September 28, 2016


By Roberto Ontiveros

by Todd Miller.

City Lights

$16.95. 300pp.

Whatever your feelings about how okay or intolerable things have become in our post 9/11 world, whatever airline etiquette has become and what a high school civics class might mean to kids in an age of ever encroaching domestic spying, one thing seems obvious and true: that which was once mundane, legitimate check point border crossing, has now become militarized.

“In one way or another,” says Todd Miller, author of Border Patrol Nation: Dispatches from the Front Lines of Homeland Security, an enraging expose on the trampling of civil rights and civilized culture, “it seems that the climate is always escalating.

“They [The Department of Homeland Security] are always talking about adding more agents, not reducing the current number. They are always talking about getting new technology, more fencing, more robots, more drones.” There is, to Miller’s mind, “a steady stream of resources that constantly build and add to this apparatus.” And he is quick to add that the current state of super surveillance is already bigger, more outsourced, than it has ever been. “Take Elbit Systems, the Israeli company that was just awarded a multi-million dollar contract by DHS to build high-powered surveillance towers in Arizona.”

Ours is a situation of sprawling over-security that is no longer centered around the southern checkpoints.

“In the southwest people joke about the northern border,” explains Miller. But this no joking matter. Miller states that: “in the north there are evermore Border Patrol agents, often patrolling train and bus stations. There are more and more checkpoints, like we see all over the southwest. There are more and more surveillance towers like those set every few miles on the St. Clair river. There are more and more operation control rooms, with large video screens, watching these rivers flow by. “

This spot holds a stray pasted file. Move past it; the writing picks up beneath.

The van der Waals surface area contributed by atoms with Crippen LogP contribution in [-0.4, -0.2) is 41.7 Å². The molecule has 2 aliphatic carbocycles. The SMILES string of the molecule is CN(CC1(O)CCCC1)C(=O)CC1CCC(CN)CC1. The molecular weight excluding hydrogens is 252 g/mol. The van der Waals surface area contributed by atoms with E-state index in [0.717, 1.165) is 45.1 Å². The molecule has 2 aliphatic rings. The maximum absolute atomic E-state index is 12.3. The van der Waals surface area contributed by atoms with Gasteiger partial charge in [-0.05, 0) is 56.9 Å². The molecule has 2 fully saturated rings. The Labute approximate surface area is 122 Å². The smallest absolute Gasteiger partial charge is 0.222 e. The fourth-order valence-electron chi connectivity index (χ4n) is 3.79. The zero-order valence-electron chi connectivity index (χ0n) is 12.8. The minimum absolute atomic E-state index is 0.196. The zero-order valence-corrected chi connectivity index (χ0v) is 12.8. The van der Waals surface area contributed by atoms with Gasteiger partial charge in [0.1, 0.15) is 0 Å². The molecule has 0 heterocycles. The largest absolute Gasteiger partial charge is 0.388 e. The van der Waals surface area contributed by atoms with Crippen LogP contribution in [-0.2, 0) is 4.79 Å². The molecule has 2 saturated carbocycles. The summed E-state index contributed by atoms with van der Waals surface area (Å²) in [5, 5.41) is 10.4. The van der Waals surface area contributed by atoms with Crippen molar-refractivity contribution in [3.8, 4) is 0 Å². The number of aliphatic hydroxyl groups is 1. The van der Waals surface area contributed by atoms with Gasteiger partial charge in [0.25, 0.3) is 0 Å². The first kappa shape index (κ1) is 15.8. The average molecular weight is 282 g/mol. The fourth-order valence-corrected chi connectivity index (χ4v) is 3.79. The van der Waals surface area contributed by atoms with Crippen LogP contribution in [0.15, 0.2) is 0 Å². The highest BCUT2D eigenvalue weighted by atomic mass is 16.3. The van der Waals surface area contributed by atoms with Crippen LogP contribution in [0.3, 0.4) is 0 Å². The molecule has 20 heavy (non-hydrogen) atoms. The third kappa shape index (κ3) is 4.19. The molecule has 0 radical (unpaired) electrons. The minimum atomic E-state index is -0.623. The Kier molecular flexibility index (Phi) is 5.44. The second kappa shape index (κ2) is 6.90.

As a journalist who in order to fund his research employed a successful internet kickstarter that reached its $4000 goal within a couple of weeks Miller has seen some sobering stuff: a hard working BP agent getting the boot for overheard political views while native Americans are harassed on their own reservation, but the most shocking news came to him from a former Puerto Rican police commander for FURA (the PR police’s border security unit), who had had a number of stories about the yolas (rickety boats) coming across the Mona Strait from the Dominican Republic. “In one occasion, he told me, that 10 people were kept alive in a yola because one of the women aboard had just given birth and fed everyone from her breast.”

Most depressing to Miller is the “suppression of movement and violence and death so often associated with hardened border enforcement. It is clearly one of the ways that the world is divided now, more often than not between rich and poor, between the disproportionately white and the disproportionately people of color.”

Miller, whose work has appeared in the Nation and the New York Times, has been tracking border issue for years now and has seen drones and check point delays and all the usual border deterrents, but was stunned to find a tank along the US Mexico border, and decided to investigate deeper, expressing his concerns thusly: “The borderlands are where so many U.S. policy thrusts meet–such as the wars on terror, drugs, and immigration—and an area where the surveillance and monitoring of targeted people is not abstract at all, it is in your face. This leads to, in my opinion, journalism that is not only raw and full of vibrant stories (as it grapples with a racialized national security clampdown), but also a journalism that is essential to understand, and maybe transcend the world.”

Border Patrol Nation details how the United States-Mexico border has become a war zone, how American citizens are routinely harassed and arrested in Constitution-free areas that extend 100 miles from all borders, how it has in become a normal thing to look up into the Arizona sky and to see Blackhawk helicopters and fixed-wing jets overhead, and how now even a farmer irrigating his land in pajamas can be considered a threat.